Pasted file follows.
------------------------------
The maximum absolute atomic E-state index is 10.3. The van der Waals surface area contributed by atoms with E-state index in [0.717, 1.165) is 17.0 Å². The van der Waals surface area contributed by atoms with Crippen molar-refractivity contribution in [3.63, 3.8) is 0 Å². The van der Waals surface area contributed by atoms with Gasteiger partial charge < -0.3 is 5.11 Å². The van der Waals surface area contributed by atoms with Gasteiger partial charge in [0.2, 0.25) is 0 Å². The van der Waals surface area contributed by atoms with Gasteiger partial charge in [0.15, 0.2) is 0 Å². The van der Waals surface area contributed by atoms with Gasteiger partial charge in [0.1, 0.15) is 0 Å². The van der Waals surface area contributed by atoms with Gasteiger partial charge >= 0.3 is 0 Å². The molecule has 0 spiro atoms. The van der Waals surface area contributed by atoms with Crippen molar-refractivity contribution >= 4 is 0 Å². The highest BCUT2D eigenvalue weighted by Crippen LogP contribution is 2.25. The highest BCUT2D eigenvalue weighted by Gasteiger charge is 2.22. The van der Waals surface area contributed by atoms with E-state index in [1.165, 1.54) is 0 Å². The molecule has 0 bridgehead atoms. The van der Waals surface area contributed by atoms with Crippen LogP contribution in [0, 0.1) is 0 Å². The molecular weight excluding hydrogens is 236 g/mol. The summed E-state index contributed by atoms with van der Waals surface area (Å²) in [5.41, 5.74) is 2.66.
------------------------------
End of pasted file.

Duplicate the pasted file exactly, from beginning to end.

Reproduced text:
The maximum absolute atomic E-state index is 10.3. The van der Waals surface area contributed by atoms with E-state index in [0.717, 1.165) is 17.0 Å². The van der Waals surface area contributed by atoms with Crippen molar-refractivity contribution in [3.63, 3.8) is 0 Å². The van der Waals surface area contributed by atoms with Gasteiger partial charge < -0.3 is 5.11 Å². The van der Waals surface area contributed by atoms with Gasteiger partial charge in [0.2, 0.25) is 0 Å². The van der Waals surface area contributed by atoms with Gasteiger partial charge in [0.15, 0.2) is 0 Å². The van der Waals surface area contributed by atoms with Gasteiger partial charge in [0.1, 0.15) is 0 Å². The van der Waals surface area contributed by atoms with Gasteiger partial charge >= 0.3 is 0 Å². The molecule has 0 spiro atoms. The van der Waals surface area contributed by atoms with Crippen molar-refractivity contribution >= 4 is 0 Å². The highest BCUT2D eigenvalue weighted by Crippen LogP contribution is 2.25. The highest BCUT2D eigenvalue weighted by Gasteiger charge is 2.22. The van der Waals surface area contributed by atoms with E-state index in [1.165, 1.54) is 0 Å². The molecule has 0 bridgehead atoms. The van der Waals surface area contributed by atoms with Crippen LogP contribution in [0, 0.1) is 0 Å². The molecular weight excluding hydrogens is 236 g/mol. The summed E-state index contributed by atoms with van der Waals surface area (Å²) in [5.41, 5.74) is 2.66.